The distraction attribute is intended to be used on non-essential distracting content, so that people who have problems keeping focus can minimize or turn the content off. An example user experiences would be to hide all non-essential distracting content.

Note that there is no default value.

Note that elements with the distraction attribute should also have a label or accessible name.

It has been noted that advertising constitutes the critical revenue stream for many content providers. The purpose of allowing users to hide (or systematically show and sequentially review) on page advertising is simply to give distracted users the same control others have over such content. The user without a disability can ignore the advertisement and complete the task. The user who cannot ignore it, or TAB past it conveniently, is forced to grapple with a stumbling block that prevents them from completing a task.

Users will choose to look at advertising because it's informative. It's an important mechanism for learning about options in life. By allowing users to control when and how they see ads, they have the ability to avoid becoming frustrated by processes that prevent task completion. This allows them to see advertising as potentially useful information, not a source of frustration. The alternative is that a frustrated user will not follow up on the ad that caused the frustration.

3.5.2 Examples

  1. Example using the distraction attribute in the context of an animated image.
    Example 7: Distraction Using data-distraction
    <img src="animated.gif" alt="animated banner advertising for Widgets" 
      data-distraction="sensory offer">
  2. Example using the distraction attribute in the context of a stock ticker that starts and displays upon page load.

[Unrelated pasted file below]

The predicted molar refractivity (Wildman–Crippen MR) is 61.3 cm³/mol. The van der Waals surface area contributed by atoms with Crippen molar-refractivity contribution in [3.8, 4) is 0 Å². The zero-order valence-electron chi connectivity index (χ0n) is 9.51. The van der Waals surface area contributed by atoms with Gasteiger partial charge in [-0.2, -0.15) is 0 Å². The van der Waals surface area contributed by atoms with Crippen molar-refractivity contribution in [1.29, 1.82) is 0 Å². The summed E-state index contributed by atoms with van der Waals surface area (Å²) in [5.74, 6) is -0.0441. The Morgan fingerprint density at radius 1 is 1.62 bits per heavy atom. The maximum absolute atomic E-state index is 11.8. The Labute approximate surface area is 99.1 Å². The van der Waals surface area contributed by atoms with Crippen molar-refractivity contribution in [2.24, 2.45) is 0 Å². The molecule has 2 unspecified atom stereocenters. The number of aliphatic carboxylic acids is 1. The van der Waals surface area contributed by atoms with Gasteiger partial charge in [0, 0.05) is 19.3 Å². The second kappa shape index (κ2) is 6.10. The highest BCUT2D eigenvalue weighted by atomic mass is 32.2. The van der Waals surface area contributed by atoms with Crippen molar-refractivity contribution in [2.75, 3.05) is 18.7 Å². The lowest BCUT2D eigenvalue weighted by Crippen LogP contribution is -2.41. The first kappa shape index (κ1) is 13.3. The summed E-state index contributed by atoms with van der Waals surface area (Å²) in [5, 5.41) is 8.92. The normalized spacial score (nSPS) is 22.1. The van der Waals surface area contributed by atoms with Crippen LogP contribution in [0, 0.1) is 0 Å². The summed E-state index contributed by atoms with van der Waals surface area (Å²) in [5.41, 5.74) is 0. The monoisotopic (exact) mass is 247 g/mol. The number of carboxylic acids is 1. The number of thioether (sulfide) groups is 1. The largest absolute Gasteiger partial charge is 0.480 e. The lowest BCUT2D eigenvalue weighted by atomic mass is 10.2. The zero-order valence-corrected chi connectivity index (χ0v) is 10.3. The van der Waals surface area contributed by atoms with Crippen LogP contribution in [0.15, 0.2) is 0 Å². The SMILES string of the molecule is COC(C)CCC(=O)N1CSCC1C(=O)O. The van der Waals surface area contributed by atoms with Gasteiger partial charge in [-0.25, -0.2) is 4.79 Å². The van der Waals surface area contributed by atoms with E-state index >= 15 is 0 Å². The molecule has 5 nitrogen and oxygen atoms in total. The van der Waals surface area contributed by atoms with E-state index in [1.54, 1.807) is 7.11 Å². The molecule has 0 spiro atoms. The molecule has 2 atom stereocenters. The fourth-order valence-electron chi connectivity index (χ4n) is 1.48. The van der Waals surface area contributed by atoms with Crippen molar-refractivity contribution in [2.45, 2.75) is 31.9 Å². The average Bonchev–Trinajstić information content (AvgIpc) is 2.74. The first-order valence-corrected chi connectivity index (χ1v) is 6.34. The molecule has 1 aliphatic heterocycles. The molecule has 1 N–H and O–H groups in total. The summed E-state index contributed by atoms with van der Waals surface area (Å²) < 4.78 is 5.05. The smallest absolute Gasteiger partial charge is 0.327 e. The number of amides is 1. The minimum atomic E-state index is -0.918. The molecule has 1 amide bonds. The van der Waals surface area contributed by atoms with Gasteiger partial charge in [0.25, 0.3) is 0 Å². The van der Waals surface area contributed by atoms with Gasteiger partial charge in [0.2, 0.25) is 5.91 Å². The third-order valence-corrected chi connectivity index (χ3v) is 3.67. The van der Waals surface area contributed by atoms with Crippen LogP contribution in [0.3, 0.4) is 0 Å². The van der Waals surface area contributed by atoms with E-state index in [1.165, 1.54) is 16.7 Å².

Example 8: Distraction Using data-distraction
    <div data-distraction="sensory messages" class="stockticker-widget-container"></div>
  3. Example using the distraction attribute in the context of a count-down timer that starts at the user’s request and updates in real-time the hours, minutes, and seconds until an event starts (or ends).
    Example 9: Distraction Using data-distraction
    <div data-distraction="sensory" class="countdown-widget-container"></div>

3.5.3 Characteristics

Characteristic Value
Related Concepts:
Used in Roles: All elements of the base markup
Inherits into Roles: Placeholder
Value: token list

3.5.4 Values

Value Description
messages Communication (auditory or visual) sent to or left for the user or the interface that allows interaction of text-based messages. Messages may also be automatically updating. Essential system messages should not be tagged as distractions. This includes but is not limited to WebRTC.
offer An advertisement or offer for a product, feature, service, or content that is not essential to the user's current task.
overlay Part of an application or content that is displayed over the top of other content in a secondary window or popup that blocks user interaction to the parent window. The content of the popup is not essential to the users task and was not intentionally initiated by the user.
sensory Non-essential distracting content that includes movement, sound or other forms of sensory feedback. This includes: moving images (videos, animated GIFs, etc.); content that starts automatically or is automatically updating; and elements that change locations or generate audio feedback on the user's system.

3.6 symbol

3.6.1 Description

The symbol attribute identifies the concept for symbols used in AAC devices, etc., for users who cannot process languages. The symbols are an alternative vocabulary, and multiple symbol sets exist today.

The symbol attribute accepts a numeric reference number.

A personalization agent can then augment or translate User Interfaces by:

  • converting text to symbols,
  • facilitating symbol-set translation: loading alternative, locally stored symbols that the user is familiar with, so they do not have to learn new symbols across different applications.

In some languages words and symbols are conjugated with sex or tense. In these case more then one value maybe needed to map to a symbol. Authors should join values that map to a single conjugated word with a \ + \ sign with a space on each side of the \ + \ sign. (User agent may choose to accept values for a conjugated term that have been separated without the spaces.) See best practices for symbol values.

When there is more than one concept that is not part of a single conjugated term, multiple concepts can be referenced by separating them with white space. The order of multiple concepts should be the same as used in typical speech in the natural language of the content.